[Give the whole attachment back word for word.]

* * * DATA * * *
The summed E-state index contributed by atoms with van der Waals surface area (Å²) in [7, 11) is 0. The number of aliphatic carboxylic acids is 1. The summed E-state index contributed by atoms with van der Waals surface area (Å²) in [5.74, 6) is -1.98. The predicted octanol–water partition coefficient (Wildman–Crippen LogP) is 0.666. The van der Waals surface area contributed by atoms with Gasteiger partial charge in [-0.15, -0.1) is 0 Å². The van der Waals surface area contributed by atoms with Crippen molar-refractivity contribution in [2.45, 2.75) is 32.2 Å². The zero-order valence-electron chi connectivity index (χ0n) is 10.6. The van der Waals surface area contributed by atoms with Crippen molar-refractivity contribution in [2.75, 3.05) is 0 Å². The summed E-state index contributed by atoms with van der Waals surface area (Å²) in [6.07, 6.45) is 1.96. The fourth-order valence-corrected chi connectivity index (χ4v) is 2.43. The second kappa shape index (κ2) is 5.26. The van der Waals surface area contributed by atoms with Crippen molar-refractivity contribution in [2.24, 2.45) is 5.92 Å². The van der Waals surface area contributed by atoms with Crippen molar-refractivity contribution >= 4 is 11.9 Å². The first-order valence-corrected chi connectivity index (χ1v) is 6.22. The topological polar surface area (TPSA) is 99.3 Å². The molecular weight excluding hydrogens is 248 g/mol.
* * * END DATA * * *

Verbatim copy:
The summed E-state index contributed by atoms with van der Waals surface area (Å²) in [7, 11) is 0. The number of aliphatic carboxylic acids is 1. The summed E-state index contributed by atoms with van der Waals surface area (Å²) in [5.74, 6) is -1.98. The predicted octanol–water partition coefficient (Wildman–Crippen LogP) is 0.666. The van der Waals surface area contributed by atoms with Gasteiger partial charge in [-0.15, -0.1) is 0 Å². The van der Waals surface area contributed by atoms with Crippen molar-refractivity contribution in [2.45, 2.75) is 32.2 Å². The zero-order valence-electron chi connectivity index (χ0n) is 10.6. The van der Waals surface area contributed by atoms with Crippen molar-refractivity contribution in [2.75, 3.05) is 0 Å². The summed E-state index contributed by atoms with van der Waals surface area (Å²) in [6.07, 6.45) is 1.96. The fourth-order valence-corrected chi connectivity index (χ4v) is 2.43. The second kappa shape index (κ2) is 5.26. The van der Waals surface area contributed by atoms with Crippen molar-refractivity contribution in [2.24, 2.45) is 5.92 Å². The van der Waals surface area contributed by atoms with Crippen molar-refractivity contribution >= 4 is 11.9 Å². The first-order valence-corrected chi connectivity index (χ1v) is 6.22. The topological polar surface area (TPSA) is 99.3 Å². The molecular weight excluding hydrogens is 248 g/mol.